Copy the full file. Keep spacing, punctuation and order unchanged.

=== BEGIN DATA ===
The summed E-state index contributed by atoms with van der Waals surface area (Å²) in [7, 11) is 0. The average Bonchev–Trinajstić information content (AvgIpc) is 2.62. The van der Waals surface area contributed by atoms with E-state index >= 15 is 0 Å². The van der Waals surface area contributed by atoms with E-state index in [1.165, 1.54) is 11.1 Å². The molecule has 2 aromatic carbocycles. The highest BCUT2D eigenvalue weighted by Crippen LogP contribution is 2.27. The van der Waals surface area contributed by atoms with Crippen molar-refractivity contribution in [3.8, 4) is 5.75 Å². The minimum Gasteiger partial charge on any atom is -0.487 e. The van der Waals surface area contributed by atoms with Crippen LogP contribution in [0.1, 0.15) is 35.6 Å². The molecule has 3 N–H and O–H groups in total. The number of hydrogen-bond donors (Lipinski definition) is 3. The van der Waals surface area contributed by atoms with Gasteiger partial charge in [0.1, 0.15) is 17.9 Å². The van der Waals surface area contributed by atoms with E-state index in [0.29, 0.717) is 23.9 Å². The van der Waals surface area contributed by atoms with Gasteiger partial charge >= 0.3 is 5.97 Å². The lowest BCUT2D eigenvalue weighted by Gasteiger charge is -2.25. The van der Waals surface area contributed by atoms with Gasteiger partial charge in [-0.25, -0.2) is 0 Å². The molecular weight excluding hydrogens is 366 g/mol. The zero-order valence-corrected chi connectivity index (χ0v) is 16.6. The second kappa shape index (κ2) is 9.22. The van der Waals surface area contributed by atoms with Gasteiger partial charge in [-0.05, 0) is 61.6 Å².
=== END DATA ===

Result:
The summed E-state index contributed by atoms with van der Waals surface area (Å²) in [7, 11) is 0. The average Bonchev–Trinajstić information content (AvgIpc) is 2.62. The van der Waals surface area contributed by atoms with E-state index >= 15 is 0 Å². The van der Waals surface area contributed by atoms with E-state index in [1.165, 1.54) is 11.1 Å². The molecule has 2 aromatic carbocycles. The highest BCUT2D eigenvalue weighted by Crippen LogP contribution is 2.27. The van der Waals surface area contributed by atoms with Crippen molar-refractivity contribution in [3.8, 4) is 5.75 Å². The minimum Gasteiger partial charge on any atom is -0.487 e. The van der Waals surface area contributed by atoms with Crippen LogP contribution in [0.1, 0.15) is 35.6 Å². The molecule has 3 N–H and O–H groups in total. The number of hydrogen-bond donors (Lipinski definition) is 3. The van der Waals surface area contributed by atoms with Gasteiger partial charge in [0.1, 0.15) is 17.9 Å². The van der Waals surface area contributed by atoms with E-state index in [0.29, 0.717) is 23.9 Å². The van der Waals surface area contributed by atoms with Gasteiger partial charge >= 0.3 is 5.97 Å². The lowest BCUT2D eigenvalue weighted by Gasteiger charge is -2.25. The van der Waals surface area contributed by atoms with Gasteiger partial charge in [-0.25, -0.2) is 0 Å². The molecular weight excluding hydrogens is 366 g/mol. The zero-order valence-corrected chi connectivity index (χ0v) is 16.6. The second kappa shape index (κ2) is 9.22. The van der Waals surface area contributed by atoms with Gasteiger partial charge in [-0.05, 0) is 61.6 Å².